• Borrowing Powers: Every company has powers to borrow; the same has to be consonance with Articles of Association of the company.
  • Winding Up: Provisions relating to the winding up of the company and must be done accordingly.
9. Where do you find Articles of Association? The Articles of Association of a Company are available under Public documents section on Ministry of Corporate Affairs portal.
10. Signing of AOA The AOA is required to be signed by all subscribers using their Digital Signature Certificates (DSC), who are further required to add their names, addresses and occupation, in the presence of at least one witness, who must attest the signatures with his own signature and details.

 

Conclusion: The article of a company is an important document which is company’s rule book, defines the responsibilities of its directors, the different means by which the shareholders may exert their control over the directors and the company. While the memorandum defines the objectives of the company, the articles lay down the rules through which the objectives are to be achieved.  In cases of conflict, Act overrides the Articles;-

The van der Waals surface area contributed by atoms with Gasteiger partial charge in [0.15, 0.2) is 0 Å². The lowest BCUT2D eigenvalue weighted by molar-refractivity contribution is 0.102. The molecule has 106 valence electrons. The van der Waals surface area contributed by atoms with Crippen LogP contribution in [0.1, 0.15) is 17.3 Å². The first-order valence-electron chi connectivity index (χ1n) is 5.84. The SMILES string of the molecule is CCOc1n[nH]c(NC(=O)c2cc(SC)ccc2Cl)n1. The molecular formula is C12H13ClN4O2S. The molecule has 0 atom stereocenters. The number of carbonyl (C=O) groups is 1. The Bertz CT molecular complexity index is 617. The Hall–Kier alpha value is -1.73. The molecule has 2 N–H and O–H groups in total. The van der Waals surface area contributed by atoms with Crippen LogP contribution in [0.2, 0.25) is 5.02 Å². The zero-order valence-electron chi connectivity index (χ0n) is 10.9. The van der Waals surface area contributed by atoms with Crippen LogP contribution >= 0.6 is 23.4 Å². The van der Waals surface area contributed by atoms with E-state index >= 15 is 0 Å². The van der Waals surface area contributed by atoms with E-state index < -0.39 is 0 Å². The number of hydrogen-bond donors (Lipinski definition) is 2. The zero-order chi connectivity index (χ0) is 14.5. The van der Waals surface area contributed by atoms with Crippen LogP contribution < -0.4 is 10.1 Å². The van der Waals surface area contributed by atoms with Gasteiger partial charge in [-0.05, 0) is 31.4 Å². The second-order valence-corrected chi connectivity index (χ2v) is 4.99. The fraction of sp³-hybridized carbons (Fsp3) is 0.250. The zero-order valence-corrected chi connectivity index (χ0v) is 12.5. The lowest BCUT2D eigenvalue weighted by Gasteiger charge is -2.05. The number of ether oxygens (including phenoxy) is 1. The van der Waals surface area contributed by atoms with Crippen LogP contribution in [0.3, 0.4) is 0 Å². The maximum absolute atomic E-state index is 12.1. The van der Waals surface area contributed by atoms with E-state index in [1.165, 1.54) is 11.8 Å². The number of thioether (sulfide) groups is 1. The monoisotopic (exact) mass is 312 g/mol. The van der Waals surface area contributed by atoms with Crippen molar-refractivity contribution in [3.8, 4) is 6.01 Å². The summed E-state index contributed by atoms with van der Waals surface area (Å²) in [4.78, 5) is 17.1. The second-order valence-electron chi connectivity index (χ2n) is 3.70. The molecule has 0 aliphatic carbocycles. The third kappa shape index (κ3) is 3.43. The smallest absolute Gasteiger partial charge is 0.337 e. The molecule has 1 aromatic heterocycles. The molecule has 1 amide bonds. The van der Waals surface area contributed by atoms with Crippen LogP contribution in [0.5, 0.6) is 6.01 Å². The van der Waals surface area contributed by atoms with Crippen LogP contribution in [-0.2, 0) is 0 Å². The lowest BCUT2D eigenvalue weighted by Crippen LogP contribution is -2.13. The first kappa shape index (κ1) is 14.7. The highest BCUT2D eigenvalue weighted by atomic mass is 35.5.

The entrenchment provisions in the Articles of a company is to protect the interests of all the minority shareholders by ensuring that amendment in Articles of Association shall be possible after obtaining the requisite prior approval of the shareholders. The Articles of a company bind the company to its members, and vice-versa and binds the members to each other, they constitute a contract amongst themselves.